Figure 2. Example of divergent and convergent phases in Design Thinking.
5: Get clear on the problem before proceeding to solutions.
This concept is related to #4 but worth calling out as its own step. Often we think we understand the problem at hand and jump into problem-solving mode prematurely. First, spend a moment getting clear about the exact problem, and consider if it is the most important problem to solve. You will be more effective in the long run. Ask yourself questions like, “Are we jumping into solution space too quickly?” “Do we truly understand the problem?” “Is this the most important problem to solve now?” If you are not 100% certain, use step #1 to brainstorm all the possible problems. Try constraining the brainstorm to one area. For example, if you know you are having problems with sales, brainstorm to understand all the symptoms of the sales problem before moving on to seek a solution.
Here’s a hypothetical brainstorm around this question:
Figure 3. Problem Brainstorm in Cardsmith.
6: Select the right visual tool
Think about the type of question being asked. Would a tree, map or list best suit your problem-solving process? There are many options for mapping diagrams such as mind maps, fishbone diagrams, and affinity diagrams. We will discuss these options more in another post, but for now let’s focus on the affinity diagram. This is a great visual tool to use immediately after dumping out the Legos. Affinity diagramming is simply a way to group like with like. Cardsmith makes it easy to drag your ideas into clusters. If you are working in a team, doing this together yields benefits beyond the creation of the diagram itself, as you will discuss in detail why certain cards belong together with others. This will reveal hidden assumptions useful to downstream decision processes.
Here is an affinity diagram example, based on the above problem brainstorm:
Figure 4. Affinity Diagram in Cardsmith.
Try out visual problem solving to improve your own life!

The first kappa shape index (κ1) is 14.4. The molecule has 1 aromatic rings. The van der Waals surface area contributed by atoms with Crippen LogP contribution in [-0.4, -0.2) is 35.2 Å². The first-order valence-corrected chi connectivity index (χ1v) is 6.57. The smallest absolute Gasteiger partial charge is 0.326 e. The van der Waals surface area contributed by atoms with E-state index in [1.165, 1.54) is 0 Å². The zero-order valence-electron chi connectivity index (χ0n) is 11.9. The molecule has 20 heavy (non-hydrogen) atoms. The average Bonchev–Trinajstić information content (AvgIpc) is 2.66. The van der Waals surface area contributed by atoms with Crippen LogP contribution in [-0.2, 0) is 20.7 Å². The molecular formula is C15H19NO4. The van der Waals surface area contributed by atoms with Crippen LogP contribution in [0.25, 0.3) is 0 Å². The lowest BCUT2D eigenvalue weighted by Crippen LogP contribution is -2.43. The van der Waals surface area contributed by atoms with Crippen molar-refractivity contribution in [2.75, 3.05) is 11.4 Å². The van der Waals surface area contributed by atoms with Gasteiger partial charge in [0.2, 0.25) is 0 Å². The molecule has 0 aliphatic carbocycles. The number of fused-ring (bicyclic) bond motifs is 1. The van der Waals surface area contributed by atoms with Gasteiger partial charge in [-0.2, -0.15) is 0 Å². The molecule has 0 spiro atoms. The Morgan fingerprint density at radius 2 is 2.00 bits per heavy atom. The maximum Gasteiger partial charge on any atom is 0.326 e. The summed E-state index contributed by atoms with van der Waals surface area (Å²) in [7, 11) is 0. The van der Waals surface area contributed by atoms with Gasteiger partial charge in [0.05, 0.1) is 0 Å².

Now that you know the 6 steps, try this challenge to become more experienced in creative visual problem solving:
- Create a Cardsmith board called “Life Problems”. Find a quiet time and place to reflect on all your dissatisfactions with your life. Add the first card to the board and title it something like, “What things in my life are less than ideal?”
- Take a moment to thank your mind for all the problems and complaints it tracks on your behalf. Tell your mind it’s okay to think these things, and now is a chance to get free from such a heavy burden, by putting everything on the board.
- Then just start dumping out all of the Legos. Write down any thought that comes, whether negative or positive. You have just practiced steps #1 through #4!
- Now create an affinity diagram by grouping related cards together. You’ll likely start to see themes or areas of your life that you’d like to improve. I did this myself and while I came up with 27 things that I’m not happy about, when I created the affinity diagram I realized there were only three unique areas that I’d like to improve. Most of the cards are under health and fitness, so wellness activities are clearly worth pursuing!
What will you tackle next?
Now that you know the six simple steps, what problem shall we solve next?
Tell us how you’ve used this process—and Cardsmith cards—to solve complex problems in your own work or life.